**Preface:** I imagine that this will likely fall under the “stuff only Mike cares about” category, but I thought I’d share this little thought experiment anyways. Being a big fan of both **2nd Edition AD&D** and **Pathfinder**, I’ve often looked at the differences between the two games and how to transition content from one to the other. One of the big differences, of course, is how a character’s basic ability to hit enemies is calculated. Let’s take a quick look at both systems.

## THAC0 (2nd Edition AD&D)

**Definition**

**THAC0** is an abbreviation for **To Hit Armor Class Zero** (0). To calculate if a hit succeeds you take the AC of the target and subtract it from the attacker’s THAC0, then roll a 20-sided die; if the die rolls equal to or higher than the calculated number, the attack hits. That is, THAC0 − AC = roll needed to hit.

**Example**

Pavo the intrepid warrior has a **THAC0 of 14** and wants to hit an Orc that possesses an AC of **5**. Pavo rolls **10** on a d20 as his attack roll, beating his target roll of **9 (14-5)**. The Orc is hit with a mighty blow!

**Notes**

The math works out, but I bet you had to read through the description a couple of times for it to make sense. Although THAC0 was meant as an alternative to the to-hit tables of earlier editions, the math was a bit tough for folks to wrap their heads around. I remember being quite stumped by the concept when I was younger!

## BAB (Pathfinder)

**Definition**

A **base attack bonus** is an attack roll bonus derived from character class and level or creature type and Hit Dice (or combination’s thereof). Base attack bonuses increase at different rates for different character classes and creature types. A second attack is gained when a base attack bonus reaches +6, a third with a base attack bonus of +11 or higher, and a fourth with a base attack bonus of +16 or higher. A character adds his BAB to a d20 roll (plus any additional modifiers), and if the result is equal or greater to the AC of their target, then the attack hits.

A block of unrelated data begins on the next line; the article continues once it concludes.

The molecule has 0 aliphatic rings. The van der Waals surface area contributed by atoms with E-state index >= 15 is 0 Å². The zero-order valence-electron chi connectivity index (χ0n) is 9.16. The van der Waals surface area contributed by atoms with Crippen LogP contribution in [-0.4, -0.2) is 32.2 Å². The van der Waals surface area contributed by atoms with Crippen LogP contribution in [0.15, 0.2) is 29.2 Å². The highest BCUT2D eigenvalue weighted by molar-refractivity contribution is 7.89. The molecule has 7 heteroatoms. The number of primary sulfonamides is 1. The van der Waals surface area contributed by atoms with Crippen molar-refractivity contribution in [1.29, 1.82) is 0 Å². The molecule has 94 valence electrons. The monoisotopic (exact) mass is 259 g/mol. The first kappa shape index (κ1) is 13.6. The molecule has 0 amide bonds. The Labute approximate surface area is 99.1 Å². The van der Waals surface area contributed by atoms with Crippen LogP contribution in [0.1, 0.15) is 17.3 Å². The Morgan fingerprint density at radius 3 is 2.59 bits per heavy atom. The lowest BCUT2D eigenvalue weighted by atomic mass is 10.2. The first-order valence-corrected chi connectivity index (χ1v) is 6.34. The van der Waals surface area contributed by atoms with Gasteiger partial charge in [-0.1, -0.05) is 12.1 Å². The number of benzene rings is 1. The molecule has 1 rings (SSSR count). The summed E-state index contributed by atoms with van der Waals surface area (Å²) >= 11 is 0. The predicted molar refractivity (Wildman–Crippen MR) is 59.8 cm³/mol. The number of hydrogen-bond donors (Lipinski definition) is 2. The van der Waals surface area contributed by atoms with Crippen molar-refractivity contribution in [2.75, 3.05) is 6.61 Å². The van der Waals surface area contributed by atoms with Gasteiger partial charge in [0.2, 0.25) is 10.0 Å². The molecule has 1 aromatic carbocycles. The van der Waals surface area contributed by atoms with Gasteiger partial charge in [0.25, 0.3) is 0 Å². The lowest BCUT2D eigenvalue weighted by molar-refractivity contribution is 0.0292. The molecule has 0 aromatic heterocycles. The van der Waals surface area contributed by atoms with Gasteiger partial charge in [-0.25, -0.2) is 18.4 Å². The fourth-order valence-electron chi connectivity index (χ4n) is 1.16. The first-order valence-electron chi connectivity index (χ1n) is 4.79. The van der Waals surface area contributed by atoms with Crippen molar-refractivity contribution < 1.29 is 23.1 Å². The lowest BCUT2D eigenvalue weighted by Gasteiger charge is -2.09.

**Example**

Pavo the intrepid warrior has a** BAB of +6** and wants to hit an Orc with an AC of **15** (AC is different in Pathfinder, more on this later). Pavo rolls **10** on a d20 as his attack roll, beating his target’s AC of **15**. The Orc is hit with a mighty blow!

**Notes**

Well, it seems like things have been streamlined a bit! I mean, there is a little bit of extra stuff in there regarding iterative attacks, but we’ve switched to an all-addition, all-the-time system. This is especially useful when you consider that other attack bonuses (strength, magic, etc…) can be simply added to the roll.

## How To Convert

In order for the conversion to work properly, you have to change the THACO of the attacking creature as well as the Armour Class of the defending creature. We’ve looked at the attack calculations already, but in regards to Armour Class I’ll just say this: **AC starts at 10 for both editions. In 2nd Edition a lower AC is better, and in Pathfinder a higher AC is better**.

So what are the magic equations that let you convert from 2nd Edition to Pathfinder? Behold!

**20 – THAC0 = Pathfinder BAB**

**20 – AC = Pathfinder AC**

Easy, right? You can use the examples I gave above to see how the conversion looks like in action. Although the math is a bit different, the numbers and dice rolls work out the same!

**Pavo’s To-Hit Calculation**

20 – 14 = BAB of +6

**Orc’s Armour Class**

20 – 5 = AC of 15

So there you have it! It’s actually a pretty simple system, and I hope that it proves useful to some of you home-brewers out there who tinker around with variant systems. It should be noted that the math works just as well for Dungeons and Dragons 3.5, which happens to share most of the same rules of Pathfinder. Have fun converting anything from Aboleths to Zombies!